One thing that works against the people writing these guides is that the interface is so dynamic they can’t discuss it using specifics. They can’t say, “look for the ‘nerdle’ button, next to the ‘foo’ button on the right panel”, because the user might not have those controls on the right. They might be on the left. Or hidden. Or jammed into a little postage-stamp window at the bottom where the button can’t be seen. Or when they bring that set of controls into view it will replace the window they were working in, with no clue how to make it go away so they can go back to work. You can’t even say “look for the red button”, because the program has various interface themes that will re-shape and re-color everything. So, these tutorials must be coy about what controls look like and where you can find them. Once you do manage to hunt down the button, you may find it is disabled. Why? You don’t know, and the noob guide isn’t going to tell you.

After five hours I’d finally managed to wrangle some sort of useable geometry out of the thing and I was ready to save my work. This is where things turned ugly. Despite that fact that this is open-source software, they don’t have any open-source file formats. (To be more exact, they don’t have any simple text / ascii / raw dump of the data, which is easy to write and easy to read.) You can only save using various proprietary formats used by other 3d programs. The only one I could use was “3DS”, which is a very, very common format. So I saved it, but the resulting file was gibberish. No other program I have can read it. I have no idea what blender is doing, but it is not saving these files correctly.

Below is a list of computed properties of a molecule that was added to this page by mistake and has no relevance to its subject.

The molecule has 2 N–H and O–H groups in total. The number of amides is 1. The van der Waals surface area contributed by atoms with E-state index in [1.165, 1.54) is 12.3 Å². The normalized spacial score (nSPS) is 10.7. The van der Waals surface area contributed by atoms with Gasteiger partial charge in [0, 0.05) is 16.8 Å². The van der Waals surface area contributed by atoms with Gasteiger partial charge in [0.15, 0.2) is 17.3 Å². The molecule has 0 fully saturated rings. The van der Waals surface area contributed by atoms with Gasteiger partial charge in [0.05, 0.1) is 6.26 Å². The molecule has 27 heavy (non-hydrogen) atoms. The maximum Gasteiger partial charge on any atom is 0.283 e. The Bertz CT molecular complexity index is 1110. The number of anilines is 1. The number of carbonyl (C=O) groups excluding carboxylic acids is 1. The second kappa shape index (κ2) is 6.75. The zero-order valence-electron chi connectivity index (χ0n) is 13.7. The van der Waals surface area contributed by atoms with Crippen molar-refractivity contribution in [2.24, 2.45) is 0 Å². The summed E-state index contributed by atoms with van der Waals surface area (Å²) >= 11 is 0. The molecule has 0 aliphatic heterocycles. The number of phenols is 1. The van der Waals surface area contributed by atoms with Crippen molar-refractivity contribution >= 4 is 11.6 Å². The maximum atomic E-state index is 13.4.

The website explains that while the old version used a plugin for 3DS files, this feature is built in to newer versions! I don’t know if the version I’m using is the new or old one in their book, and I shouldn’t need to. They have a link that promises more info, but it’s dead. The linked page is gone.

So after all of this work the only thing I can do is save my work in a bunch of file formats I can’t read, or save it to one file format I can read but which Blender can’t write properly.

Many, many thousands of hours of hard work went into making this software. Niche software. The audience for this sort of thing is already small, and the program works at every turn to defeat and repell eager new users.

What a sick waste of everyone’s time. Including mine.


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19Just 19 comments.

From the Archives:

  1. BeckoningChasm says:

    I often think it’s the interface guy who needs a smack in the head. The 3D program I use (TrueSpace) is great, but I’m still on version 4 (of 7). Because every time they upgrade, they completely redo the menus; I have to learn the stupid thing all over again.

    I honestly fail to see the difference between re-learning their software or learning a competitor’s product. One is no easier than the other.

    • Pylo says:

      I know this is an old post but I’m reading it in 2016 and it’s still as true as ever. I can’t tell you how many times i’ve wanted to hunt down all the “interface guys” and put them on a space ship to the moon. But then they would probably find a way to hide the moon until we realigned all the planets and reset the solar system.

      I actually had a similar experience with blender but i’m a programmer and i’ve seen my designer friends catch on much faster so it might have something to do with how we are used to think.

  2. Shamus says: